bags for world trip

How to pack for a world trip – Man vs Woman

You’re going to travel the world. What do you take with you?

  • Your passport. Without that little book you wouldn’t get far.
  • Some countries require a vaccination certificate.

That’s already a good start. What else?

  • socks
  • underwear
  • clothes, depending on the weather and season of your destination
  • a rain jacket, always comes in handy
  • shoes
  • your toothbrush
  • a tent and a sleeping bag if you’re planning to camp
  • a camera to document all your adventures

That’s it. You don’t really need anything else, no? You can leave the rest of your things at home. It’s better not to take too much with you. You’ll have to carry it the whole time. And it’s always good to leave a bit of space to bring souvenirs back with you. Packing up your bag or suitcase shouldn’t give you a big headache. What you don’t bring with you, stays at home and you’ll see it back after your trip.


But what if your backpack is your home? What you can’t bring, you have to leave somewhere behind and you’ll never see it again.
In the past few years I learned to detach myself from my possessions. I know that everything is replaceable and if I really need something, it comes on my path, one way or another.
It doesn’t mean that it’s easy to choose between what stays and what goes. Both Niko and I were breaking our heads about it. Although there was an obvious difference here between male and female.


During the past year in Ireland we gathered quite a lot of things. Books, clothing, film material,… Our little pile of possessions started to grow. But we stayed in one place, didn’t have to carry a thing so it wasn’t a problem. Until the moment of our departure. We gathered so much stuff it didn’t fit in our backpacks anymore. Time to make some choices!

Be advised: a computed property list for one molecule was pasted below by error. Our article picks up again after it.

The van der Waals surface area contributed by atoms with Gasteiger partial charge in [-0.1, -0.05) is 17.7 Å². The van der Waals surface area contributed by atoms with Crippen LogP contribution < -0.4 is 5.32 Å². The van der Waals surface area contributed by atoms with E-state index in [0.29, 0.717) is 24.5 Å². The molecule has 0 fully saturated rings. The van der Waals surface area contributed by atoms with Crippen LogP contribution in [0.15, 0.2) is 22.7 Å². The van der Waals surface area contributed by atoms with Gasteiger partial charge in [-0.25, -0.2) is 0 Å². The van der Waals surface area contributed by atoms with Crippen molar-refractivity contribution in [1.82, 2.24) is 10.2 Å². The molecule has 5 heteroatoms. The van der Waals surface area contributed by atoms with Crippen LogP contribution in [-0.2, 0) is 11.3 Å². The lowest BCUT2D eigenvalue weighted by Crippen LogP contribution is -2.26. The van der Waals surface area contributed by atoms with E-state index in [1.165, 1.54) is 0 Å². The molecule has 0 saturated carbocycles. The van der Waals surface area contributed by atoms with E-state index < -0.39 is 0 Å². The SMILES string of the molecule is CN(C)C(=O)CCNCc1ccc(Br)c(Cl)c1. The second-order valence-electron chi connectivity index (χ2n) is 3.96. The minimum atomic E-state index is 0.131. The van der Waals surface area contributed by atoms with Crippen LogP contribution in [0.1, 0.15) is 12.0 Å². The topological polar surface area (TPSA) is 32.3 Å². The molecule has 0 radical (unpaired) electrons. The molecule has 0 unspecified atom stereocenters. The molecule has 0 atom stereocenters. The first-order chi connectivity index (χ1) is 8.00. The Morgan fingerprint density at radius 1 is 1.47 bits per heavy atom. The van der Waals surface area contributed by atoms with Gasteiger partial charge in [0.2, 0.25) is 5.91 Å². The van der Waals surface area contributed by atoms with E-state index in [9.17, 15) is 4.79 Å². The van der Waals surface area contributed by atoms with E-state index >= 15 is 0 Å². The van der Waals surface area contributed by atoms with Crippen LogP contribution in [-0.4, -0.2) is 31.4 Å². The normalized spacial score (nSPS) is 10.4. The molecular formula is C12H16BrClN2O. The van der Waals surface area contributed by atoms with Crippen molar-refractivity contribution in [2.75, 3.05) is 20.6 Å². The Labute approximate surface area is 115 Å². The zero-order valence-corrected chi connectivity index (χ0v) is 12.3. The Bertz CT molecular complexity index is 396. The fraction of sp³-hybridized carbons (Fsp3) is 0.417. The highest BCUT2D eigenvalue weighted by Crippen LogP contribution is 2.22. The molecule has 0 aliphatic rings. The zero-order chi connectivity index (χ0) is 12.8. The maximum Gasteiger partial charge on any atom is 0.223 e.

The passports, vaccination certificates, film material, laptop, tent, sleeping bag, sleeping mat, rain jacket, world map and pocket knives already fill up half the space in our bags. And we didn’t even pack our clothes yet.


Niko knows straight away what he’ll take with him: a few boxer shorts, four pairs of socks, two pairs of pants, three T-shirts, three shirts and a warm sweater. One pair of shoes which will never see the inside of the backpack. And a toothbrush.
The choice is harder when it comes to his study books. Niko is a passionate polyglot and uses every hour of his free time to study languages. Will he take his precious books with him or not? After days of doubting and packing the books to unpack them again after a few hours, he finally decides to take them along. Niko is ready to go.


My packing time didn’t go so smoothly. I spent a whole day between my collected items. Will I take my drawing material? What do I do with my books? And most important of all, which shoes and clothes go with me? You must know, I’m not someone who follows the latest trends and I find it more important to feel comfortable in what I wear. But I’ve gathered so many sweaters, pants, skirts,… that I just can’t choose. Every five minutes I’m asking Niko’s attention if I should or shouldn’t take this skirt, that T-shirt,… with me. Poor guy, after half an hour he’s already ignoring me and just absently nods when I ask him something. Hmm, I’m getting the message. Then he asks me if I really need all of those clothes. Good point, I don’t. I just need to have enough to keep me warm during winter time in Europe.